Monday, February 25, 2019

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If you were a firstborn, or even a second born child, you might not understand this. But if you came after that in your family, you'll be able to empathize with our third and final born child. His frustration probably came to a head every Christmas when I'd pull out the old family movies...most of which he was not in. He's later observed that the number of photographs taken of a child seems to go down exponentially after the firstborn. It's like for every ten pictures of the first child, maybe there's five of the second, and if you're lucky, maybe one picture of the third. I can remember that he would sometimes leave the room for a little while during family movies. I mean, he had been patiently watching his older sister and brother's infant activities. When I'd ask him where he was going, he would reply matter-of-factly, "Call me when there's something I'm in."

Friday, February 22, 2019

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We're not horse racing fans, but I happened to stumble onto a horse race on TV when I was looking for the evening news. It was a few years ago. It was The Preakness; the second race in that three-race series they call the Triple Crown. Those races are, in essence, horse racing's World Series. The first race in 2005 had been won by a horse whose odds of winning were 50 to 1, beating the odds-on favorite, Afleet Alex. Then came that second race, The Preakness. As the race passed the halfway point, Afleet Alex made his move. He quickly caught up with another horse who had been in the lead – who, for some reason, swerved unexpectedly right into his path, and both horses started to collide and stumble. Well, Afleet Alex's jockey ended up hanging onto his horse's neck, fully expecting to go down in a potentially deadly fall where they could all be trampled. But amazingly, Afleet Alex somehow managed to regain his balance, surge into the lead, and win the race in a dramatic finish. The headline the next day said it all: "From stumble to stunning finish."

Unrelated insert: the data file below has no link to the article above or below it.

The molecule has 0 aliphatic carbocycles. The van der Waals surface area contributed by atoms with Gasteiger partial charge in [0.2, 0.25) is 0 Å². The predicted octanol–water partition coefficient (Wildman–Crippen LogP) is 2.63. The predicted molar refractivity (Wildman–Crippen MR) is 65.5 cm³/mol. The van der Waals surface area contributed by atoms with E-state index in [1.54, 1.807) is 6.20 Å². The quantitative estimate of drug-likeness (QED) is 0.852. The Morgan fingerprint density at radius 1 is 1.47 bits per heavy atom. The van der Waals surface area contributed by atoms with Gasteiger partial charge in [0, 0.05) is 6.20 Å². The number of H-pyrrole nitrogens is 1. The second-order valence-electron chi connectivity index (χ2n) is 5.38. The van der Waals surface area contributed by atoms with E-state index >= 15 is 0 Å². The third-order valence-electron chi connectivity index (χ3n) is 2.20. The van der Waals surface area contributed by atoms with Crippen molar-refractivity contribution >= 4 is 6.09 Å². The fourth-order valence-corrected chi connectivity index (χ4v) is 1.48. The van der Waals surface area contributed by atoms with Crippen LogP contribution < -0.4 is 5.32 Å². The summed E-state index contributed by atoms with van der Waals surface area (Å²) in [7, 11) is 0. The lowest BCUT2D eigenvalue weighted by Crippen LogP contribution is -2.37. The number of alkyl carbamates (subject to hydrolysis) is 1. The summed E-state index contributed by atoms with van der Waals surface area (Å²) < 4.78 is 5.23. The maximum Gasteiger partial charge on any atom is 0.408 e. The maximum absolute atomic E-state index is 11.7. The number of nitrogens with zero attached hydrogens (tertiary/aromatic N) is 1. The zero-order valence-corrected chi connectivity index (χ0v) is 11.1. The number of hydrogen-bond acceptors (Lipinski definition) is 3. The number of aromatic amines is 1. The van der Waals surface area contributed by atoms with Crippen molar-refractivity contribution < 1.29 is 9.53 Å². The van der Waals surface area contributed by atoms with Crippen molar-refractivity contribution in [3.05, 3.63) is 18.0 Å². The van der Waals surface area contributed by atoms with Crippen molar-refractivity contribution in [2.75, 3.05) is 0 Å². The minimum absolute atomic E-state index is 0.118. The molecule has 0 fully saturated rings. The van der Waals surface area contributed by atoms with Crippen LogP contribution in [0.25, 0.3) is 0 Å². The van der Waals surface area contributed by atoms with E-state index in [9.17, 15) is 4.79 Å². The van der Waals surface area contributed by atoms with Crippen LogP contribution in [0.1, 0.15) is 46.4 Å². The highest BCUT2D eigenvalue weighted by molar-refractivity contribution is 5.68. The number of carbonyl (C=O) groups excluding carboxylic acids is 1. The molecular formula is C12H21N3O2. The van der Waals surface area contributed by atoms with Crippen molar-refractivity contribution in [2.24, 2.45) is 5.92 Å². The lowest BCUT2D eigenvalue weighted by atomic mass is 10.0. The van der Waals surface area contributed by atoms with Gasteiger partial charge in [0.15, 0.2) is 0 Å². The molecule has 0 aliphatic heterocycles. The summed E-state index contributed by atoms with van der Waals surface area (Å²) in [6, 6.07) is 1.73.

Thursday, February 21, 2019

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It's hard to imagine a movie that got rave reviews when there were about 45 minutes during which there was just one man on the screen, and he didn't even talk that whole time! Yeah, Tom Hanks pulled it off a few years ago in his blockbuster movie, "Cast Away." It's the story of the lone survivor of a Federal Express plane crash who ends up totally alone on an island. Well alone, except for his one friend-a volleyball he names Wilson. Tom Hanks' character is on that island, marooned and alone, for four years. He's the castaway.

Wednesday, February 20, 2019